From melting glaciers in the Tibetan Plateau to the effect of rising sea levels on the heavily populated Yangtze River Basin and Pearl River Delta, from record heatwaves and drought to unprecedented flooding from extreme precipitation—a range of climate hazards threaten critical Chinese civilian and military infrastructure, risk domestic political instability, including in already restive regions of the country, and challenge Chinese geopolitical interests abroad.
China’s senior leadership appears to recognize climate change as a national security threat. Under Xi Jinping, China has adopted a broad concept of national security that encompasses internal and external, traditional and non-traditional threats. It is unclear, however, the extent to which ecological and climate security topics have permeated Chinese military strategy and doctrine, though public documents and statements provide some indications that the People’s Liberation Army (PLA) is at least considering these climate implications.
Girl Security is an organization that seeks to address the challenge of the under-representation of women in the national security field, highlighted by the fact that, “women make up less than 40 percent of the U.S. State Department’s leadership and 26 percent at the Pentagon.” The group’s National Security Fellowship program offers young women interested in national and global security challenges the opportunity to learn about some of the most pressing issues of today and develop a strong community with similar interests. As a capstone to the program, the fellows released a National Girl Security Strategy in January, which is led by a chapter on “Advancing a More Inclusive Approach to Climate Security.”(more…)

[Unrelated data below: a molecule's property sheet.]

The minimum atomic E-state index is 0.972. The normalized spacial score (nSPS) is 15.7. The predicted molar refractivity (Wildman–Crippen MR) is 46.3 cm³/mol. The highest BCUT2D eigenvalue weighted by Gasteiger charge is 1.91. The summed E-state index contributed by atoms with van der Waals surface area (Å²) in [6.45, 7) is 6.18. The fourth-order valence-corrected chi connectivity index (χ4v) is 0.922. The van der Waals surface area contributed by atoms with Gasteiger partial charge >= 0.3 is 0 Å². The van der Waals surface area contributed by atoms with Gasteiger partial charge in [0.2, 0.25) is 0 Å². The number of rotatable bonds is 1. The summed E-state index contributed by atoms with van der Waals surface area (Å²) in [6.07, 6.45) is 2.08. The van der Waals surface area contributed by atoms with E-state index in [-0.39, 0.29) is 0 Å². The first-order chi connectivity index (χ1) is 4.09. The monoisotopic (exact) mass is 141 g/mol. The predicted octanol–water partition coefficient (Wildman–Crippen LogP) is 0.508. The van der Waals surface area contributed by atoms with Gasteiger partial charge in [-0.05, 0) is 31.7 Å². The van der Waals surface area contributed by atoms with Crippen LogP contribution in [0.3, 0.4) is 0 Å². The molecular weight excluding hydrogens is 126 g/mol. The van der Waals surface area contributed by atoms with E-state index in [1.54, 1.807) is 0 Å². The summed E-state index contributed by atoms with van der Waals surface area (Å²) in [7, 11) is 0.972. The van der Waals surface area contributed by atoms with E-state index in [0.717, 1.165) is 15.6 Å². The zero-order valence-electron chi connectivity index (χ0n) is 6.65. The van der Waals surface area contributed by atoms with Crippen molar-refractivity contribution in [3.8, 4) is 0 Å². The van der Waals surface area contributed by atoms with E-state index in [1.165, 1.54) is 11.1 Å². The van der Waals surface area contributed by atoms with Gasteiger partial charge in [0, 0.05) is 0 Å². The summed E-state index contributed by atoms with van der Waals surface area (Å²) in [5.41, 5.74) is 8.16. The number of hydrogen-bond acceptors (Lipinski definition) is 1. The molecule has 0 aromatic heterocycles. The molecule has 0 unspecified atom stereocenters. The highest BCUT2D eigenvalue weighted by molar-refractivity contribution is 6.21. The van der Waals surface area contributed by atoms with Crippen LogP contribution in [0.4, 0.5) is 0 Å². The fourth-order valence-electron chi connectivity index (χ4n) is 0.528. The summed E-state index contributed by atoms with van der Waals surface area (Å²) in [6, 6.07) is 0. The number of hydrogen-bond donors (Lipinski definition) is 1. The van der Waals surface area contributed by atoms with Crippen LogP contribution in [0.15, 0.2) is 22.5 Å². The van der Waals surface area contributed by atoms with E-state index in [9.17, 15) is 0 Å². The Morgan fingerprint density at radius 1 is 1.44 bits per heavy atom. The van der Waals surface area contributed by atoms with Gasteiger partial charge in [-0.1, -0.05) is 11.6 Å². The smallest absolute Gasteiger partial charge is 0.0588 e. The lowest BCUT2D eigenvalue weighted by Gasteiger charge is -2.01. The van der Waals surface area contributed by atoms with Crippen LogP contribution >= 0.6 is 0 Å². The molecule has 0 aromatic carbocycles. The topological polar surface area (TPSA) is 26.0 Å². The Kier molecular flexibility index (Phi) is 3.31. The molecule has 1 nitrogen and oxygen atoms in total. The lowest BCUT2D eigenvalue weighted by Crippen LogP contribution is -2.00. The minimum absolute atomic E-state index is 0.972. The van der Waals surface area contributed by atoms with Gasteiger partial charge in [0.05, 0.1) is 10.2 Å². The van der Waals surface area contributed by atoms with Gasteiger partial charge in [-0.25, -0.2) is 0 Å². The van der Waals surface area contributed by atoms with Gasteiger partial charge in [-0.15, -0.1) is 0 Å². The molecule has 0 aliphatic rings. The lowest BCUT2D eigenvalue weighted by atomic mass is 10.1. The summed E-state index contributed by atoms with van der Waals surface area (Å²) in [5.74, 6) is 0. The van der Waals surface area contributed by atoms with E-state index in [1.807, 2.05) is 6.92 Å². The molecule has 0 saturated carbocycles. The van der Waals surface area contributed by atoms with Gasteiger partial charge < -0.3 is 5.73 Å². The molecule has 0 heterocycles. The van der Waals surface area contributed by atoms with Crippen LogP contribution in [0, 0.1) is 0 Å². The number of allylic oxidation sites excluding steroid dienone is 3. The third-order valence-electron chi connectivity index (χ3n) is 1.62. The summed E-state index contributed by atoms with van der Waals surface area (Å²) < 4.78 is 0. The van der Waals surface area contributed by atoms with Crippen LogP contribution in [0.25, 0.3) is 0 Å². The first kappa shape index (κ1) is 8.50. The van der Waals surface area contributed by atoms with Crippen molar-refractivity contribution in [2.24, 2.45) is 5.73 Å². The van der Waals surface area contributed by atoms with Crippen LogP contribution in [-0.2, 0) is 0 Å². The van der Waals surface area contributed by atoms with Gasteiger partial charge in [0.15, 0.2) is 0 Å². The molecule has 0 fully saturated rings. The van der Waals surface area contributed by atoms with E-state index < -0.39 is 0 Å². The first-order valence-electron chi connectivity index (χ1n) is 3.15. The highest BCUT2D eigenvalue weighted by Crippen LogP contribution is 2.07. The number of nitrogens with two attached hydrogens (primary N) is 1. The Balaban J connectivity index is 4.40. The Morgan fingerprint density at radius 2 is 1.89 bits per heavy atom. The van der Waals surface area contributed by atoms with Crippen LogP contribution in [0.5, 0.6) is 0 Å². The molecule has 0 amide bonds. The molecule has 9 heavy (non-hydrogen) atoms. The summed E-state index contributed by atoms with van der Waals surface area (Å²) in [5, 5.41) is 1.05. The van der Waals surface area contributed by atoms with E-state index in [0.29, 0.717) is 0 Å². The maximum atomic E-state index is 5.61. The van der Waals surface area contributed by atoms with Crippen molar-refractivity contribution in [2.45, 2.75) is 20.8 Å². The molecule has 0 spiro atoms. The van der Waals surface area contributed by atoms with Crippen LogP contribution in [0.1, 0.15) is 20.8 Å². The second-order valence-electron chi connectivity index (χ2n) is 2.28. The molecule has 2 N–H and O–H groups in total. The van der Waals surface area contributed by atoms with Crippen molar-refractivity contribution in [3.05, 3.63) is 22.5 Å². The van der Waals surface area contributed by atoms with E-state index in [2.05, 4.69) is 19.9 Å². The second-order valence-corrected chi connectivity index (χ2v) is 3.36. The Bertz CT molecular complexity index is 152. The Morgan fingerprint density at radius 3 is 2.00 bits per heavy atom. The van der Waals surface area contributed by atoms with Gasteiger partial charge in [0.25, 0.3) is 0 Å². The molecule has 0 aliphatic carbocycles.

Australia Faces Critical Climate Security Threats, and the Australian Security Leaders Climate Group (ASLCG) is Here to Help
By Lily Feldman
The Indo-Pacific is one of the most vulnerable regions in the world to climate change impacts. For its part, Australia is already experiencing record-breaking bushfires and droughts, among other environmental security risks. The country also must deal with the potential of further damage to its import and export markets due to the climate crisis. Despite these threats, Australian government action to tackle climate security risks has lagged. There is still a serious need for a more comprehensive government-backed environmental risk mitigation and response system, and the Australian Security Leadership Climate Group (ASLCG) aims to accelerate this process.
The deadly Black Summer bushfires in 2019 exposed Australia’s vulnerabilities to climate change. Australia did not have the necessary resources available to combat and reduce the fires, so it had to seek international assistance. The Australian Defence Force also mobilized the most servicemen for domestic relief in its history, utilizing roughly 8,000 personnel. Highly ranked ex-service members of the Australian Defence Force experienced, first-hand, the impacts climate change had on communities, ecosystems, and overall security of their country. ASLCG executive member, and long-time Center for Climate and Security Senior Fellow Army Major Michael Thomas (Retd) expressed his frustration with Australia’s lack of response to the fires, stating:
“This is no longer something that happens in a third-world country somewhere or in the future. This is happening here on our doorstep. It impacts everyday Australians.”